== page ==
How to Best Respond to Correction

We started time-out with our girls, ages 3 and 5, when they were 18 months old. At that age, they weren’t interested in my explanation as to why they were being disciplined. Their eyes roamed the room behind me, looking for the next toy they would play with, my words never entering their brains. They learned to wait until I was done speaking, say “Yes, ma’am,” and be on their way, having no idea what just happened.

They were focused on something else. A lot of times they were focused on getting back into whatever they had been in when they made the choice that had gotten them sent to toddler-jail in the first place.

It was as if they were thinking, “As soon as this lady is done talking, I am bolting for that doll I threw at my sister’s head. Doll. Doll. Doll. I wonder what will happen if I throw it again? I wonder if sister will squeal again. That was cool. Doll. Doll. Doll.”

And, sure enough, as soon as my monologue ended and I said, “Ok?”, that kid was out of the gate on a specific mission to possess as quickly as possible that toy she’d been eyeing.

By the time they were 2 years old, I had successfully trained the children to LOOK AT ME while I was speaking to them. (Kids… you have to teach them EVERYTHING.) I thought this eye contact would help them process what I was saying, tuck those little truths in their hearts, and blossom into joyfully obedient darlings.

But my oldest, who is a people-pleaser and rule-follower by nature, soon showed me otherwise. She mastered the eye-contact thing very quickly. And she also mastered the eyes-glaze-over-while-I-tune-you-out just as fast.

When I would correct her post-time-out, she’d look at me like we were having a staring contest. Intense. No blinking. Eyes as wide as possible. But it never took long for me to realize she was totally absent from our teachable moment, probably thinking about the toy she wanted instead of looking at it.

And, as soon as my monologue ended and I said, “Ok?”, that kid was out of the gate on a specific mission to  possess as quickly as possible that toy she’d been thinking about.

Needless to say, the “lessons” I wanted my kids to be learning from time-out weren’t sticking. We’d repeat time-out for the same offenses day after day after day. They weren’t being trained by the discipline.

Ah. Yes. The Bible told me this would happen.

Hebrews 12:11 reads, “No discipline seems pleasant at the time, but painful. Later on, however, it produces a harvest of righteousness and peace for those who have been trained by it.”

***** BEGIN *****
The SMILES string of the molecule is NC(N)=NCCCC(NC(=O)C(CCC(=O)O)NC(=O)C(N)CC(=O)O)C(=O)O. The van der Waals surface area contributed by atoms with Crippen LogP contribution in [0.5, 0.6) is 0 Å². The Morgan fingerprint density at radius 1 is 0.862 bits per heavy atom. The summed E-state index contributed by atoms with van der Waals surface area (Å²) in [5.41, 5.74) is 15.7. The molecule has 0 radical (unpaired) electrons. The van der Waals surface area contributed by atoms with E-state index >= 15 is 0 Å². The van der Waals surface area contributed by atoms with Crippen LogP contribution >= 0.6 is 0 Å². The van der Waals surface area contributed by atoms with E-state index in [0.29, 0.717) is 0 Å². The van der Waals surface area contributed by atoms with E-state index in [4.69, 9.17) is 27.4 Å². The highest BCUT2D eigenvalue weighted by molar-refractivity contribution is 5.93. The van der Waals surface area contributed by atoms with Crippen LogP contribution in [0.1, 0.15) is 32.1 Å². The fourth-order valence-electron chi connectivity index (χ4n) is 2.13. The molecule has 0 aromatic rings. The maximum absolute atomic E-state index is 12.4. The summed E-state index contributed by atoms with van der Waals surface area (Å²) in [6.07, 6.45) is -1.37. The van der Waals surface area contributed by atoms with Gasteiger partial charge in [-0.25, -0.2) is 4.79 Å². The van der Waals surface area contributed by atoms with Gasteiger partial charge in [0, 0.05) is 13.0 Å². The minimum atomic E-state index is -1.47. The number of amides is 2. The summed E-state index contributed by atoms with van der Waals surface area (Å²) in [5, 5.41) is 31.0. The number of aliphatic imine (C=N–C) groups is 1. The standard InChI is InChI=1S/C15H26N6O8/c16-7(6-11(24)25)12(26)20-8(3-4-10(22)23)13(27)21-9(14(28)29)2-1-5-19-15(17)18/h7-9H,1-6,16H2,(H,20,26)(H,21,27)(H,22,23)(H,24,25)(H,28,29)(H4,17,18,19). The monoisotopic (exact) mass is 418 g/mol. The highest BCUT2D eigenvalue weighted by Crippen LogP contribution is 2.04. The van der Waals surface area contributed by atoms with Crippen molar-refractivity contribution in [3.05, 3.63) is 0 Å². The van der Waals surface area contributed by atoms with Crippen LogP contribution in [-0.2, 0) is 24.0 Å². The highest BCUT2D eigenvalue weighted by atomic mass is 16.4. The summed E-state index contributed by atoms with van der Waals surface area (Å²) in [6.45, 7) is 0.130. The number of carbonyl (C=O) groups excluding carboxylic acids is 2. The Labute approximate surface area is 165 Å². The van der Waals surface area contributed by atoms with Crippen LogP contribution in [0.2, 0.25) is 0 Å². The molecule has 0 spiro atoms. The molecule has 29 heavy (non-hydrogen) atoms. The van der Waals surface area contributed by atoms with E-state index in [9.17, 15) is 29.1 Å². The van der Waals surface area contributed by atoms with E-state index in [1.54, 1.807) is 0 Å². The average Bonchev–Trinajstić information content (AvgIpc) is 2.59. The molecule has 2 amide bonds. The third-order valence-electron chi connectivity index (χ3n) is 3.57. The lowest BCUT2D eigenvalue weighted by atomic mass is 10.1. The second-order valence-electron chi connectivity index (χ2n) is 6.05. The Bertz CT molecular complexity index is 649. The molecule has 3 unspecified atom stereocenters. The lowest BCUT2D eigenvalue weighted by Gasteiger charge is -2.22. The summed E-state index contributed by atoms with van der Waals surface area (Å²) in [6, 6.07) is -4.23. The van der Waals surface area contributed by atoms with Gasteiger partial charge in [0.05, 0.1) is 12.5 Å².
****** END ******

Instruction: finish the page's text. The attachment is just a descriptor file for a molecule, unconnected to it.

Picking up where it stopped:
Hmm. So it seems the author of Hebrews is telling us sometimes we endure discipline and aren’t trained by it. Like my kids.

What a waste! As someone who has been disciplined by the Lord A LOT lately, let me tell you, it angers me to no end to think that we sometimes endure the pain and difficulty of being disciplined and learn NOTHING.

“Oh, no,” I vow to myself, “I will NOT be going through the wringer for nothing!” I resolve to be trained by the discipline so I don’t have to be disciplined again later for the same expletive thing!

As my 3 year old says, “That is unasseptible.”

While discipline that gets through our thick heads produces righteousness and peace in our lives, we can infer that discipline which fails to penetrate hardened hearts produces the opposite – unrighteousness still exists because we haven’t changed our ways, and chaos abounds on account of our poor choices and the very pain of the discipline.

Chaos.

Yes, that aptly describes life with toddlers and preschoolers who are not being trained by parental discipline.

I don’t want chaos in my home. But, much more so, I don’t want chaos in my heart.

I don’t want to be focused on getting back to the sin that caused the Lord to discipline me in the first place while He tries in vain to change my heart. I want to be focused, instead, on what He is trying to teach me by instructing me to steer clear of the sin.

He never disciplines us for no reason. And He never disciplines us for no good reason. He is methodical, purposeful, and always has our best interest at heart. We can trust Him to improve us via the discipline. But we have to choose to trust Him.

If you are being disciplined by the Lord, resolve with me to be trained by it, for goodness’ sake. Don’t WASTE the pain! Learn from it, and bear the fruit of righteousness and peace.

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2 thoughts on “How to Best Respond to Correction

  1. It does seem that we can glaze over when God is disciplining us, doesn’t it? Like we just don’t want to learn the lesson. Thankfully God has even more endurance and patience than even the best parent.

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